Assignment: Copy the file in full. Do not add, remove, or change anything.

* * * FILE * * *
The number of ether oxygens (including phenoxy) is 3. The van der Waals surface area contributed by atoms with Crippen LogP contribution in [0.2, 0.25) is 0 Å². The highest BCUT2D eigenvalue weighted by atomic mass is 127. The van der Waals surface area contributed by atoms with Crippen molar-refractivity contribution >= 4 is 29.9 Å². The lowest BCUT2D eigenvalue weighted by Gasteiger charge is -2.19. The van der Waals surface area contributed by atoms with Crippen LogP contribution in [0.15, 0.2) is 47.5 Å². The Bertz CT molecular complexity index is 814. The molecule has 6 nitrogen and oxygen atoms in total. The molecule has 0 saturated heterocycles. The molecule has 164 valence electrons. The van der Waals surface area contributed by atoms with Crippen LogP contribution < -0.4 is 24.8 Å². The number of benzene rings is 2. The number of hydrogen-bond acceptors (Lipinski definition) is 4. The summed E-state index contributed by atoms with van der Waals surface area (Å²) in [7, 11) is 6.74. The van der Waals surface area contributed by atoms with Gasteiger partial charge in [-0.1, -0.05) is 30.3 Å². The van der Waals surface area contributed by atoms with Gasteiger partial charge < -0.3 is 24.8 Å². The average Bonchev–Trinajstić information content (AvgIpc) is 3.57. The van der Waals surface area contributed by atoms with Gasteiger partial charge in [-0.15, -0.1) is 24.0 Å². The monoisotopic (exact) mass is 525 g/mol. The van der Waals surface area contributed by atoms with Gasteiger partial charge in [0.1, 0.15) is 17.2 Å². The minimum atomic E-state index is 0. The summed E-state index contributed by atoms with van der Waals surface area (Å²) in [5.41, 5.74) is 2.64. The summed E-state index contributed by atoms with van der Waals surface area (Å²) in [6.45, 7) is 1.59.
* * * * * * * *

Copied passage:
The number of ether oxygens (including phenoxy) is 3. The van der Waals surface area contributed by atoms with Crippen LogP contribution in [0.2, 0.25) is 0 Å². The highest BCUT2D eigenvalue weighted by atomic mass is 127. The van der Waals surface area contributed by atoms with Crippen molar-refractivity contribution >= 4 is 29.9 Å². The lowest BCUT2D eigenvalue weighted by Gasteiger charge is -2.19. The van der Waals surface area contributed by atoms with Crippen LogP contribution in [0.15, 0.2) is 47.5 Å². The Bertz CT molecular complexity index is 814. The molecule has 6 nitrogen and oxygen atoms in total. The molecule has 0 saturated heterocycles. The molecule has 164 valence electrons. The van der Waals surface area contributed by atoms with Crippen LogP contribution < -0.4 is 24.8 Å². The number of benzene rings is 2. The number of hydrogen-bond acceptors (Lipinski definition) is 4. The summed E-state index contributed by atoms with van der Waals surface area (Å²) in [7, 11) is 6.74. The van der Waals surface area contributed by atoms with Gasteiger partial charge in [-0.1, -0.05) is 30.3 Å². The van der Waals surface area contributed by atoms with Gasteiger partial charge < -0.3 is 24.8 Å². The average Bonchev–Trinajstić information content (AvgIpc) is 3.57. The van der Waals surface area contributed by atoms with Gasteiger partial charge in [-0.15, -0.1) is 24.0 Å². The monoisotopic (exact) mass is 525 g/mol. The van der Waals surface area contributed by atoms with Gasteiger partial charge in [0.1, 0.15) is 17.2 Å². The minimum atomic E-state index is 0. The summed E-state index contributed by atoms with van der Waals surface area (Å²) in [5.41, 5.74) is 2.64. The summed E-state index contributed by atoms with van der Waals surface area (Å²) in [6.45, 7) is 1.59.